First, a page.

Much of the scientific progress at sea and on shore was made thanks to the participation of enlightened government leaders and wealthy sponsors. A good example of the latter is Prince Albert I of Monaco. In the last years of the 19th century and into the early 20th he devoted much of his life to oceanography, using his wealth, royal yachts, and active participation to greatly increase contemporary knowledge of the sea. His high visibility also helped bring to public attention the importance of the World Ocean.
The author suggests that the beginning of international marine sciences cooperation began in the mid-1800s. It was not until the early part of the 20th century that it began to be widely adopted and when its inherent economies and efficiencies were recognized. Also, increasing private philanthropy continued to play a major role in the creation of larger entities. For example, in 1903, the Scripps Oceanographic Institution was largely made possible by support newspaper publisher E. W. Scripps and his sister Ellen. And it was Rockefeller Foundation money that was instrumental in the creation of the Woods Hole Oceanographic Institution in 1930.
Adler suggests that during World War II there was limited international cooperation. This may be technically correct, but the greatest progress in the United States and other major maritime powers took place during that time. Superior knowledge of the marine environment was vital for prosecution of war at sea and was especially urgent for antisubmarine warfare. Record funding was invested in wartime oceanographic research. Government support has remained the single largest investor in ocean-related research.
The fifth and final chapter offers Adler’s perspectives on the current state of oceanography’s evolution. Some of the issues he discusses are the impact of the Cold War, international cooperative developments, governments as major sponsors, and how increasing military investments have both changed and enriched this interdisciplinary field.
New technologies and operational techniques are rapidly making science at sea vastly more productive. While the marine stations remain important, almost all progress is being made through the use of platforms in space and high-tech devices at the surface as well as under the sea. Remote sensing oceanography provides large-scale data that cannot be done any other way while manned and unmanned submersibles have taken humans inside the oceans to permit in situ observations. Even the relatively cheap and simple use of scuba diving can take scientists into the shallow upper reaches of the World Ocean.
This book may be related to Adler’s doctoral dissertation, but it is not a dry academic treatise. The writing style is lucid and easy to follow. Its dissertation origins are further suggested by its 69 pages of notes, acknowledgments, and the index. Notes alone fill 57 pages, all of it good reading by itself.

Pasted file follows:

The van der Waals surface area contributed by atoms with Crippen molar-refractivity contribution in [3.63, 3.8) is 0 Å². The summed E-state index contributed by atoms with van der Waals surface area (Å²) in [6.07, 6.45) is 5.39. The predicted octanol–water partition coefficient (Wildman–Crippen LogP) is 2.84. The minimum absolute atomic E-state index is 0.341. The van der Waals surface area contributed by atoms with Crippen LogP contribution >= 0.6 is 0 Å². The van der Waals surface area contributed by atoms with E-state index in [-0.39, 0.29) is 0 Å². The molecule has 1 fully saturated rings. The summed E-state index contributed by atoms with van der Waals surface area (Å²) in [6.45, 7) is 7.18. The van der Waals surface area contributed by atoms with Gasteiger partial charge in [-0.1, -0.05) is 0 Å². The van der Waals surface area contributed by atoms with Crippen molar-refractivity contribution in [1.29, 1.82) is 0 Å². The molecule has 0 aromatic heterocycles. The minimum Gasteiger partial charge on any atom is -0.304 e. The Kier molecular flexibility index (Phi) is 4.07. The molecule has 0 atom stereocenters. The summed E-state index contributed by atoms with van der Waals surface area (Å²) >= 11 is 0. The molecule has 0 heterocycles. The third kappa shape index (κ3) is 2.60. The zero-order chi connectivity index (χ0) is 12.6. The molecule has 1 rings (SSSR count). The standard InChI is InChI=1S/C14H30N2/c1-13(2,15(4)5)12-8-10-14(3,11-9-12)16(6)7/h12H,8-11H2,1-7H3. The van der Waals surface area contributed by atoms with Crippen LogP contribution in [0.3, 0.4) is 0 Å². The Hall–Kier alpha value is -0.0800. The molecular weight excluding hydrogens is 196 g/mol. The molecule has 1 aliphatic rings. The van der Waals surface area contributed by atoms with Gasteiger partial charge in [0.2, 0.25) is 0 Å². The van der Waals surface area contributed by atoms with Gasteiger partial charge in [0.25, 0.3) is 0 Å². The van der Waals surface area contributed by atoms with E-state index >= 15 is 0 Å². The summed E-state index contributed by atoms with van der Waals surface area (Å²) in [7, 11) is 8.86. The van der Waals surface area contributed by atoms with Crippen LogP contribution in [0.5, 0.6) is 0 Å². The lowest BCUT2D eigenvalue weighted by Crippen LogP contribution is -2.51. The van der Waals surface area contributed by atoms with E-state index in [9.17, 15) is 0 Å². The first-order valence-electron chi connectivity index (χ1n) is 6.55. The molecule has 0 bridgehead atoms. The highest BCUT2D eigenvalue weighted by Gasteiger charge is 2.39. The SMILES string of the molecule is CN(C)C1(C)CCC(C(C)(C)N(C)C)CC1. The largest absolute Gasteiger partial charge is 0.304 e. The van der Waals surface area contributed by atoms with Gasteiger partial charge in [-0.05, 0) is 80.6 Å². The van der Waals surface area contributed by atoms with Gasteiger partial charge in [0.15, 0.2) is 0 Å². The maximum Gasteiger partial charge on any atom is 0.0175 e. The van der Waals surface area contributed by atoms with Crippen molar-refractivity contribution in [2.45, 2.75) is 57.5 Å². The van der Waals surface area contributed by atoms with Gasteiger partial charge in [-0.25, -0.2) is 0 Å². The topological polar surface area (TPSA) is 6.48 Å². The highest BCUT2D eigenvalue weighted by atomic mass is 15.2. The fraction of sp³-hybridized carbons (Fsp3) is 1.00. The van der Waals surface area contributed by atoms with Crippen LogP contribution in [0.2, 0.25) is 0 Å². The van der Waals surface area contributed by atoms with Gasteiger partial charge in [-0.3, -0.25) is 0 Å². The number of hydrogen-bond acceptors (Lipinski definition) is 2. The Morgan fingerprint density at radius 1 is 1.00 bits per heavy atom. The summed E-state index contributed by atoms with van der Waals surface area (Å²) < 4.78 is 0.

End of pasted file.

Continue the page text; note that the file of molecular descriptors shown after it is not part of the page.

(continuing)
Scholars and lay readers will find Neptune’s Laboratory a good addition to the body of literature about the sea.
Dr. Walsh, a marine consultant, is a retired naval officer and oceanographer. During his naval career, he served at sea in submarines and ashore in ocean-related research-and-development assignments, including copiloting the bathyscaph Trieste to 35,813 feet down into the Challenger Deep in 1960.
Will Chesney, with Joe Layden. New York: St. Martin’s Press, 2019. 352 pp. $28.99.
Reviewed by Lieutenant Commander Travis Howard, U.S. Navy
This is no ordinary war memoir. At its core, this is a story about a bond between man and dog and a heartfelt tribute to some special unsung heroes: K-9 warriors that serve alongside our nation’s fighting forces as highly trained military working dogs. This is the case of Will Chesney, who became a SEAL dog handler at the height of the war on terrorism and took his combat assault dog, Cairo, through some of the toughest ordeals both on and off the battlefield.
Chesney’s story starts as many veterans’ do: recalling his earlier life, SEAL training, and overseas deployments as a special operator. After showing interest in the rapidly growing partnership between special forces and military working dogs, Chesney is partnered with a special Belgian Malinois named Cairo, and they form a bond that quickly surpasses “man’s best friend.” After excelling in several operations, including one in which Cairo was critically injured but made a near-full recovery, Chesney and Cairo faced the ultimate antiterrorism mission: Operation Neptune Spear, which resulted in the elimination of Osama bin Laden.
Ultimately, though, this book is about the aftermath of that operation and the hundreds that came before it. Chesney’s battle with debilitating medical problems and brain trauma as a result of his work brought an end to his SEAL career, but in a success story that would restore the faith of any cynical sailor, the Navy ultimately did the right thing in allowing Cairo to retire with his handler, where they could take care of each other.
The author’s descriptions of his battles with traumatic brain injury, military bureaucracy, and diagnosing post-traumatic stress disorder (PTSD) are truthful and sometimes raw, and will leave readers with a sense that the military still has a long way to go in understanding how to treat these life-changing injuries that often do not have visible manifestations.